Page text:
A letter written to The Times of London in 1975[12] identified a close parallel in a 14th-century mystical text, the Swester Katrei. However, the reference is to souls sitting on a needle: tusent selen siczen in dem himelrich uff einer nadel spicz — "in heaven a thousand souls can sit on the point of a needle."[13]

Dorothy L. Sayers argued that the question was "simply a debating exercise" and that the answer "usually adjudged correct" was stated as, "Angels are pure intelligences, not material, but limited, so that they have location in space, but not extension."[14] Sayers compares the question to that of how many people's thoughts can be concentrated upon a particular pin at the same time. She concludes that infinitely many angels can be located on the head of a pin, since they do not occupy any space there:

The practical lesson to be drawn from the argument is not to use words like "there" in a loose, unscientific way, without specifying whether you mean "located there" or "occupying space there."[14]

See also edit

Notes edit

  1. ^ More precisely, in play in the 17th century, and discussed at various levels by the Cambridge Platonists Ralph Cudworth and Henry More, and Gottfried Wilhelm Leibniz.

References edit

  1. ^ Hirsch, E. D. Jr.; Kett, Joseph F.; Trefil, James (eds.). The New Dictionary of Cultural Literacy.
  2. ^ a b Summa, New advent, archived from the original on 6 July 2013, retrieved 22 October 2013.
  3. ^ Kennedy, D. J., "Thomism" Archived 7 August 2019 at the Wayback Machine, in the Catholic Encyclopedia)
  4. ^ a b Van Asselt, Willem J (2011). Introduction to Reformed Scholasticism. p. 65.
  5. ^ "How many angels can dance on the head of a pin?". Today's Zaman. Archived from the original on 13 December 2014.
  6. ^ a b Ramírez, José A. (1975). Las Andanzas Del Diablo: Confidencias de un Abogado Ingenuo [The Adventures of the Devil: Confidences of a Naive Lawyer]. Editorial Planeta. p. 58. ISBN 9788432053375. Archived from the original on 7 April 2023. Retrieved 24 September 2020 – via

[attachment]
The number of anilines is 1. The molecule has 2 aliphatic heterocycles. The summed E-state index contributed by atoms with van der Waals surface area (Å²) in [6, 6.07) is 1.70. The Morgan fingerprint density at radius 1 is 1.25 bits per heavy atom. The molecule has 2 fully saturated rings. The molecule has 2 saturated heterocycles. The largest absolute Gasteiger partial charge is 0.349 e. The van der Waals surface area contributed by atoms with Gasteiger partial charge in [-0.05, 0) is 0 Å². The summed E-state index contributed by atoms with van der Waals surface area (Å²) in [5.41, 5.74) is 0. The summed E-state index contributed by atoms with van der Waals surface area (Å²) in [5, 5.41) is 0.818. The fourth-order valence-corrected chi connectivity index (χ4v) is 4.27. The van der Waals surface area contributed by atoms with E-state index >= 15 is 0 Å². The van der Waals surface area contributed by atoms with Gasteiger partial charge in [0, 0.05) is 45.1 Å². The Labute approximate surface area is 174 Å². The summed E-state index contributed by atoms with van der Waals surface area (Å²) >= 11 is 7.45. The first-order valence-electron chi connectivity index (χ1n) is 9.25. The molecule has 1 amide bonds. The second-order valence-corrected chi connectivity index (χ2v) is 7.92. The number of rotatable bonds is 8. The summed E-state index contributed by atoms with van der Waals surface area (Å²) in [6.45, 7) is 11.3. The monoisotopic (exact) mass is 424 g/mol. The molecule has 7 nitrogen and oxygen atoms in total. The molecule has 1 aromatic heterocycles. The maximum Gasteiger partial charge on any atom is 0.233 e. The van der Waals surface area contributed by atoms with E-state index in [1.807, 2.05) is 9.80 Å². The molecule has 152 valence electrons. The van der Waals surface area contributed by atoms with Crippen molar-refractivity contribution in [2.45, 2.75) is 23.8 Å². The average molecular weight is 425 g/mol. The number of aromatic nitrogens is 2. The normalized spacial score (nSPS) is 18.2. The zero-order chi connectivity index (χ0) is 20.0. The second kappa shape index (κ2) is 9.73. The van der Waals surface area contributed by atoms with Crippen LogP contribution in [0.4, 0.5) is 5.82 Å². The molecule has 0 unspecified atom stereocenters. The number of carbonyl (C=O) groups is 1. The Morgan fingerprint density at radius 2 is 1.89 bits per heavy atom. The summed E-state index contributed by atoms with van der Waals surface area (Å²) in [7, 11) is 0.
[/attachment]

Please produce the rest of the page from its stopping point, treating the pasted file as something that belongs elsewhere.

7. ^ "Angelo" [Angel]. Dizionario dei modi di dire (Dictionary of idioms) - (in Italian). Archived from the original on 1 December 2017. Retrieved 13 July 2017.
  8. ^ "Discuter sur le sexe des anges" [Chat on the sex of angels]. L'Internaute. CCM Benchmark. Archived from the original on 14 November 2020. Retrieved 14 November 2020.
  9. ^ Franklin 1993 p. 127.
  10. ^ a b Peter Harrison, "Angels on Pinheads and Needles’ Points" Archived 14 April 2022 at the Wayback Machine, Notes and Queries, 63 (2016), 45–47.
  11. ^ William Sclater, An Exposition with Notes Upon the First and Second Epistles to the Thessalonians, p 385. Archived 21 April 2023 at the Wayback Machine (Google Books)
  12. ^ Sylla, E. D. (2005). "Swester Katrei and Gregory of Rimini: Angels, God, and Mathematics in the Fourteenth Century". In Koetsier, S.; Bergmans (eds.). Mathematics and the Divine: A Historical Study. Amsterdam: Elsevier. p. 251. ISBN 0444503285. Archived from the original on 7 April 2023. Retrieved 7 December 2017.
  13. ^ Ross, George MacDonald (October 1985). "Angels". Philosophy. 60 (234): 495–511. doi:10.1017/S0031819100042534. S2CID 241590062. Archived from the original on 9 June 2018. Retrieved 14 November 2020.
  14. ^ a b Sayers, Dorothy L. "The Lost Tools of Learning". Archived from the original on 16 December 2016. Retrieved 14 November 2012.

Further reading edit

External links edit